A member of the Blue Angels flight demonstration team killed during practice in Tennessee lost control of his fighter jet because it was traveling too fast and then failed to recover because it was too low for the maneuver he was performing, a Navy investigation shows.
A report cited pilot error as the primary cause of the crash that claimed the life of Marine Capt. Jeff Kuss while he was preparing for an air show June 2 outside Nashville.
The report, released Thursday, said Kuss' jet was traveling too fast and too low as he transitioned from a high-performance climb into a Split-S maneuver, a 180-degree turn that involves inverting the aircraft and then making a half-loop to go in the opposite direction at a lower altitude. The plane tumbled from the sky and crashed. The report cited pilot fatigue and cloudy weather as contributing factors.
The Navy found no mechanical problems with the F/A-18C fighter jet, and Kuss did not black out before the crash, the Navy said.
An F-16 fighter jet from the U.S. Air Force Thunderbirds crashed on the same day in Colorado. That pilot ejected and wasn't seriously injured.
The report, released to The Associated Press under the Freedom of Information Act, indicates Kuss failed to disengage afterburners, contributing to the excessive speed, and failed to climb to the appropriate altitude, possibly because of cloud cover, giving him too little space to recover.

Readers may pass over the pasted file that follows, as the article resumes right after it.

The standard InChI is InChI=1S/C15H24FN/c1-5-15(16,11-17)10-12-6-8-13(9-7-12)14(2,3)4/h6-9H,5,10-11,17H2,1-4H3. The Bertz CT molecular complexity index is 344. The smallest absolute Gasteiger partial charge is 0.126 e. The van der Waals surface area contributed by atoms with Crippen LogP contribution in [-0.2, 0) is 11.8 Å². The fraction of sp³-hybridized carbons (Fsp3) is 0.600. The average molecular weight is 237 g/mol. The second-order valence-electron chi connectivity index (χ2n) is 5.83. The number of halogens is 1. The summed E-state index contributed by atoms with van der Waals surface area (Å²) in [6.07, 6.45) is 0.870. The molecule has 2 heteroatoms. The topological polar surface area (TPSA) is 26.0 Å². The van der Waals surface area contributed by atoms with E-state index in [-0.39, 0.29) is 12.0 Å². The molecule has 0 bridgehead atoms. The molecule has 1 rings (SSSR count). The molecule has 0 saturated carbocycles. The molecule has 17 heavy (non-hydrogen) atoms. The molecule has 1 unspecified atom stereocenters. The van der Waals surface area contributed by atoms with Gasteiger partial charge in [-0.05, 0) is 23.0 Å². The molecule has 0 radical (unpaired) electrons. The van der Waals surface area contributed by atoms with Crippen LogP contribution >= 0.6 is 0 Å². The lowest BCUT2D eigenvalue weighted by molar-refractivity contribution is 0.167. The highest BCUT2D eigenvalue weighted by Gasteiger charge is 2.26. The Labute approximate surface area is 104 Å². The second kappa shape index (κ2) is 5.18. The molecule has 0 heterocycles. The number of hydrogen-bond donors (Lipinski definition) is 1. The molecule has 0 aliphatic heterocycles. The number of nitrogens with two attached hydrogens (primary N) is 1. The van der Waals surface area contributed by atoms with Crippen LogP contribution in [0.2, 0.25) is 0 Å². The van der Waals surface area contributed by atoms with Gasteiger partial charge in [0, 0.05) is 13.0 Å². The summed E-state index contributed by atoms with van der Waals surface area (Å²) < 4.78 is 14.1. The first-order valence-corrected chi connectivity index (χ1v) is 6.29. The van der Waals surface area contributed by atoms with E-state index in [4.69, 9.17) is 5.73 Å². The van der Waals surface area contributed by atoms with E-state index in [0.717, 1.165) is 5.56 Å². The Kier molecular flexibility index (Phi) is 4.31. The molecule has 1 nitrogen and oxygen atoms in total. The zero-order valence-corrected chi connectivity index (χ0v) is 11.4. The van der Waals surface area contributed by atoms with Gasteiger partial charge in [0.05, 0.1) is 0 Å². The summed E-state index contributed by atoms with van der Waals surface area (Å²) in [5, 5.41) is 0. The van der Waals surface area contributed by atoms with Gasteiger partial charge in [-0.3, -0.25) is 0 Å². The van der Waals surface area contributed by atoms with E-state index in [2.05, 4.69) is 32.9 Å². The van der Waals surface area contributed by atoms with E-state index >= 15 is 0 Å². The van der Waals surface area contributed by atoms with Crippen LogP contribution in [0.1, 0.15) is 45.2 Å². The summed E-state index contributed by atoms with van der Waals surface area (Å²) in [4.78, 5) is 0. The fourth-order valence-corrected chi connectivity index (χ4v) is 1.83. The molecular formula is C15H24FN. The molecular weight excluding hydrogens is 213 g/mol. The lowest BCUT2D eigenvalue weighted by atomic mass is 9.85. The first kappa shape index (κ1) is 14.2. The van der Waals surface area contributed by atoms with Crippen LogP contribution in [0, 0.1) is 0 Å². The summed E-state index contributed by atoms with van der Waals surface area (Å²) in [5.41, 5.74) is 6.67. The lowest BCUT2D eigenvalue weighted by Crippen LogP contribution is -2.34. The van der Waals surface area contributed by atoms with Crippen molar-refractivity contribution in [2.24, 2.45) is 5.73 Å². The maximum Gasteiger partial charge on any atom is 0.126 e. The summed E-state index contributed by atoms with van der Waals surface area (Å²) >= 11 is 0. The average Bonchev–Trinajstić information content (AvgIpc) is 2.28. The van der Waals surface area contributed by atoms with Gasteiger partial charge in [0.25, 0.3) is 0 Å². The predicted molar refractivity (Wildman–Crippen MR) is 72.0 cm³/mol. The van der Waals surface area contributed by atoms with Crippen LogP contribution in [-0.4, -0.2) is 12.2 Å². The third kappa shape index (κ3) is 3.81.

"Airspeed higher than normal for the maneuver and the lower starting altitude limited decision-making opportunities and removed margins of error for corrections to the flight trajectory," wrote Vice Adm. Mike Shoemaker, commander of naval air forces in San Diego.
Recommendations by the report to improve safety have been implemented. Those include eliminating the Split-S maneuver from the Blue Angels' show.
Kuss was killed while practicing for the Great Tennessee Air Show. No one on the ground was hurt when the fighter crashed and burst into flames.
Five other F/A-18 jets that were part of the team landed safely after the crash.
Kuss, who was survived by a wife and two young children, was a native of Durango, Colorado. He had nearly 1,700 hours of flying time and had served in Afghanistan.